“Tuition increases at that time were sometimes requested by administration, [but] weren’t always automatically approved by the Board of Trustees,” he said.

Lemkow said he and the other students weren’t convinced this argument applied in the current situation.

“That was in the 1980s and that was 20 years ago, and that was before Harris started making massive cuts, so to bring that up is totally bogus because it’s a completely different political climate right now,” he said.

Kiss agreed.

“I can almost guarantee that they’ll raise [tuition] the full amount that they can,” he said. “Why wouldn’t they, if they need the money?” The solution, Kiss said, is more public funding for post-secondary education.

Gerretsen told the Journal that while he understands an increase in tuition fees isn’t welcome, the government contributions from public taxes are not sufficient to fund universities adequately.

“With all the other pressing priorities that we have for people on social services, for municipalities with infrastructure that’s falling apart—this is the best that we could do,” he said. “Through potential tuition increases of no more than four per cent, the students were asked to play their part.”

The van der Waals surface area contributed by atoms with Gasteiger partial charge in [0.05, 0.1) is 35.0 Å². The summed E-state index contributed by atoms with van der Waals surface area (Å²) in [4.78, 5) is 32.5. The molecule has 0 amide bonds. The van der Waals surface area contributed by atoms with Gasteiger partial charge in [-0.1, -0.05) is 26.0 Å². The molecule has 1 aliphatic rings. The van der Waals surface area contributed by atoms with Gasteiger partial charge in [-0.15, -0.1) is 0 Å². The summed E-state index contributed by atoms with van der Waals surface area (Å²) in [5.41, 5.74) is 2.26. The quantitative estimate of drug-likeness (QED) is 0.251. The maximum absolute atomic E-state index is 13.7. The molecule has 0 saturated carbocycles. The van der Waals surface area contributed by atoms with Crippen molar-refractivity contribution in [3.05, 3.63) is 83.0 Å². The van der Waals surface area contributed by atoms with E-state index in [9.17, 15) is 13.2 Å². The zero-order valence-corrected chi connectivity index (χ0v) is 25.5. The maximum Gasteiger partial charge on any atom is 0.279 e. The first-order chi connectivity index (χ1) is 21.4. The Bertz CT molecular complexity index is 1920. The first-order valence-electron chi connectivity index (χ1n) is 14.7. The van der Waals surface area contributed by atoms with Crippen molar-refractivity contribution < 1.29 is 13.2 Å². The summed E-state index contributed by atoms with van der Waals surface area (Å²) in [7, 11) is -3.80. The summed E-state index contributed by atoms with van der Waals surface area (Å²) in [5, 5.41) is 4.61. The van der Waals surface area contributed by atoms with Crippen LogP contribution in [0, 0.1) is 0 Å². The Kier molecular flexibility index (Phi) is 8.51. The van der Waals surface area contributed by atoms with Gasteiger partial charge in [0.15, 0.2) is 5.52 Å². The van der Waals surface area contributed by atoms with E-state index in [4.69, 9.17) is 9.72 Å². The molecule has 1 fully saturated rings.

Lemkow said he and the other members of CAEK are skeptical of Gerretsen’s reasoning.

“All the special interest groups, whether it be farmers or welfare groups or hospitals or education, they’re always asking for more, more, more, and [Gerretsen] says you have to balance it out,” he said. “But when you look at what’s happening, the current trend that’s been going on in politics for a while is all these groups are losing money.” Gerretsen said he encouraged the students to vocalize their positions, particularly in the next provincial election.

He said the meeting was “very fruitful” and that he parted with the students “in a very amiable fashion.” But Kiss said the students weren’t quite as pleased with the outcome.

“We definitely have different conceptions of what the importance of accessibility of education is,” Kiss said. “He seems to think that increasing tuition fees keeps post-secondary education accessible, and we definitely do not,” Kiss said.

Scott Courtice, executive director of the Ontario Undergraduate Student Alliance (OUSA), told the Journal that the lobby group supports student action such as that taken by CAEK.

“We’re encouraging students to make their voices heard on campus to university administration,” he said, adding that opportunities such as the town hall meetings held by Principal Hitchcock earlier this week are a good place for students to voice their opinions. Courtice said OUSA was disappointed with the province’s final decision.

“We were hoping that the government would move in a direction where students would pay only 30 per cent of the tuition, with the government picking up 70 per cent … by 2011,” he said. “Unfortunately with [the government’s] decision we won’t make that.”